Through its new partnership with Google, the World Health Organization (WHO) is now taking control of the information that is promoted on YouTube.
The purpose of the partnership, according to them, is to combat “the spread of misinformation and disinformation.” The true objective, however, is to influence public opinion.
On its website WHO states: “WHO and partners recognize that misinformation online has the potential to travel further, faster and sometimes deeper than the truth – on some social media platforms, falsehoods are 70% more likely to get shared than accurate news. To counter this, WHO has taken a number of actions with tech companies to remain one step ahead”
The Expose reports: As has been proved throughout the Covid era, the propaganda machine of governments, public health bodies and international organizations such as WHO are inverting the truth. It is they that are spreading misinformation and disinformation while at the same time censoring the truth. Thus, it is not misinformation and falsehoods that WHO is attempting to counteract. Rather, WHO and its partners are attempting to suppress the truth while promoting a false narrative. A more truthful statement would read:
“WHO and partners recognize that facts and truthfulness online have the potential to travel further, faster and sometimes deeper than the official narrative – on some social media platforms, truth is 70% more likely to get shared than our narrative. To counter this, WHO has taken a number of actions with tech companies to remain one step ahead.”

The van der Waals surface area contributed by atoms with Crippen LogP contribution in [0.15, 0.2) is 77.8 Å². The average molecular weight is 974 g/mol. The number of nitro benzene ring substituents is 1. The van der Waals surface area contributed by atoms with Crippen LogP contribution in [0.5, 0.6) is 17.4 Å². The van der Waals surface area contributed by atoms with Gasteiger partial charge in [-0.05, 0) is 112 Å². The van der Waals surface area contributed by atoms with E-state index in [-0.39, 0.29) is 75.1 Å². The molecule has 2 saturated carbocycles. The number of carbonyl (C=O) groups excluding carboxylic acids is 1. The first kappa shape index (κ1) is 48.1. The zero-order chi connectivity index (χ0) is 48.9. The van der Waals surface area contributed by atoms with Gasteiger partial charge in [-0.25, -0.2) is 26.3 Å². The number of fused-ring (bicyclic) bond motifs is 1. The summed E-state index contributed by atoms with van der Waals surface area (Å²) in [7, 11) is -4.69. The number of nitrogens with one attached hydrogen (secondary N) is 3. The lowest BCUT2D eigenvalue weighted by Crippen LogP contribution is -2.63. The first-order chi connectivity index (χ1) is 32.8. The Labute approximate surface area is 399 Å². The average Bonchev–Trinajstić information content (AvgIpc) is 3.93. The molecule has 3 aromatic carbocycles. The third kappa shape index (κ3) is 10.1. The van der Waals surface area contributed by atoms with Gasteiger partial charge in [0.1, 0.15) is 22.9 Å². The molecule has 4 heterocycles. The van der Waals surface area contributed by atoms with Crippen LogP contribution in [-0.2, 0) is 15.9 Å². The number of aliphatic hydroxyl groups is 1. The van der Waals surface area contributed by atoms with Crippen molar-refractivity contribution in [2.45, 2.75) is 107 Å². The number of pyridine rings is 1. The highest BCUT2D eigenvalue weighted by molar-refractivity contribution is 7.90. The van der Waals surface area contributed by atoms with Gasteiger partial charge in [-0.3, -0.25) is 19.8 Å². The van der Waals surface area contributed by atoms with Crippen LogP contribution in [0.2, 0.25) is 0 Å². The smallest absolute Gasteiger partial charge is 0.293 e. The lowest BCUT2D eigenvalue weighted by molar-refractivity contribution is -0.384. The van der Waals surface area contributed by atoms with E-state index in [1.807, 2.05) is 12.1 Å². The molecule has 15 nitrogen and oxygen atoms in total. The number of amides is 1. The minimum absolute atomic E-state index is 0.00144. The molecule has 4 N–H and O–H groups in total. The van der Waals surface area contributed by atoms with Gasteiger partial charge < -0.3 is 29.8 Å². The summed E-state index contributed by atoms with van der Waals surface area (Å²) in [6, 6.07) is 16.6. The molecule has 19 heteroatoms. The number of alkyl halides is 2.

Bear this inversion of the truth in mind when reading any of WHO or its partners’ documents or articles
Users will have to commit to WHO-approved practices to be labelled as “reliable” in algorithm
In an attempt to limit “health misinformation,” YouTube announced it will certify medical professionals as “reliable” and “authoritative” sources of information.
Last week in a blog post on the platform’s website, its global head of YouTube Health Dr. Garth Graham said: “YouTube Health has been working on additional ways to help doctors, nurses, mental health professionals and healthcare information providers to bring high-quality health information into the spaces that people visit throughout their day – like their favorite video-sharing app.”
To apply to be labelled as “reliable,” users have to submit their license and adhere to the “best practices” for sharing health information set by the World Health Organisation (“WHO”), the Council of Medical Specialty Societies (“CMSS”), and the National Academy of Medicine (“NAM”).
YouTube gives “authoritative” sources a boost in the algorithm and non-authoritative sources are suppressed.
“In the coming months, eligible channels that have applied through this process will be given a health source information panel that identifies them as a licensed healthcare professional and their videos will appear in relevant search results in health content shelves,” the blog post says.
YouTube has been censoring medical information that contradicts the narrative of local health authorities and the WHO – even when the information provided by the WHO turned out to be false.